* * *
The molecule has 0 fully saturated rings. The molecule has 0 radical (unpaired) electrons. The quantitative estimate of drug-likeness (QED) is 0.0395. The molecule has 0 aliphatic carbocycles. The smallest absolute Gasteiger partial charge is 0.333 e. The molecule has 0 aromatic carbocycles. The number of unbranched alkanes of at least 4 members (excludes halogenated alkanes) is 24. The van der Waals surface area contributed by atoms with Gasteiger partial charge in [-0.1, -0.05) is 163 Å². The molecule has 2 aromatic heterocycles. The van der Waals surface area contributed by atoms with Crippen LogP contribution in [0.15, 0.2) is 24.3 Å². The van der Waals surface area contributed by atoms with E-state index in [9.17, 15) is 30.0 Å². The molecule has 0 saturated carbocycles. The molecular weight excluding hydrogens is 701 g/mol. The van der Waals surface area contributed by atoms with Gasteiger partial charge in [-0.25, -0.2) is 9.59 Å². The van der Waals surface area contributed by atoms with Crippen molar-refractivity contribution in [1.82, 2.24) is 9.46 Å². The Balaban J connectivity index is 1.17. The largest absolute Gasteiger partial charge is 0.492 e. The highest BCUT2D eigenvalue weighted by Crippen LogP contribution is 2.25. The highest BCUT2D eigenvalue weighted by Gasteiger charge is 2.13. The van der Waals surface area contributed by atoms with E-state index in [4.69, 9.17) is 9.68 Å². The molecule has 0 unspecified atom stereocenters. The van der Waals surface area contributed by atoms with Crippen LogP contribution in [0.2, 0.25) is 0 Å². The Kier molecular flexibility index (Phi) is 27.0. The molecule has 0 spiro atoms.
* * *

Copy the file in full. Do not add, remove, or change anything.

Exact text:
The molecule has 0 fully saturated rings. The molecule has 0 radical (unpaired) electrons. The quantitative estimate of drug-likeness (QED) is 0.0395. The molecule has 0 aliphatic carbocycles. The smallest absolute Gasteiger partial charge is 0.333 e. The molecule has 0 aromatic carbocycles. The number of unbranched alkanes of at least 4 members (excludes halogenated alkanes) is 24. The van der Waals surface area contributed by atoms with Gasteiger partial charge in [-0.1, -0.05) is 163 Å². The molecule has 2 aromatic heterocycles. The van der Waals surface area contributed by atoms with Crippen LogP contribution in [0.15, 0.2) is 24.3 Å². The van der Waals surface area contributed by atoms with E-state index in [9.17, 15) is 30.0 Å². The molecule has 0 saturated carbocycles. The molecular weight excluding hydrogens is 701 g/mol. The van der Waals surface area contributed by atoms with Gasteiger partial charge in [-0.25, -0.2) is 9.59 Å². The van der Waals surface area contributed by atoms with Crippen molar-refractivity contribution in [1.82, 2.24) is 9.46 Å². The Balaban J connectivity index is 1.17. The largest absolute Gasteiger partial charge is 0.492 e. The highest BCUT2D eigenvalue weighted by Crippen LogP contribution is 2.25. The highest BCUT2D eigenvalue weighted by Gasteiger charge is 2.13. The van der Waals surface area contributed by atoms with E-state index in [4.69, 9.17) is 9.68 Å². The molecule has 0 unspecified atom stereocenters. The van der Waals surface area contributed by atoms with Crippen LogP contribution in [0.2, 0.25) is 0 Å². The Kier molecular flexibility index (Phi) is 27.0. The molecule has 0 spiro atoms.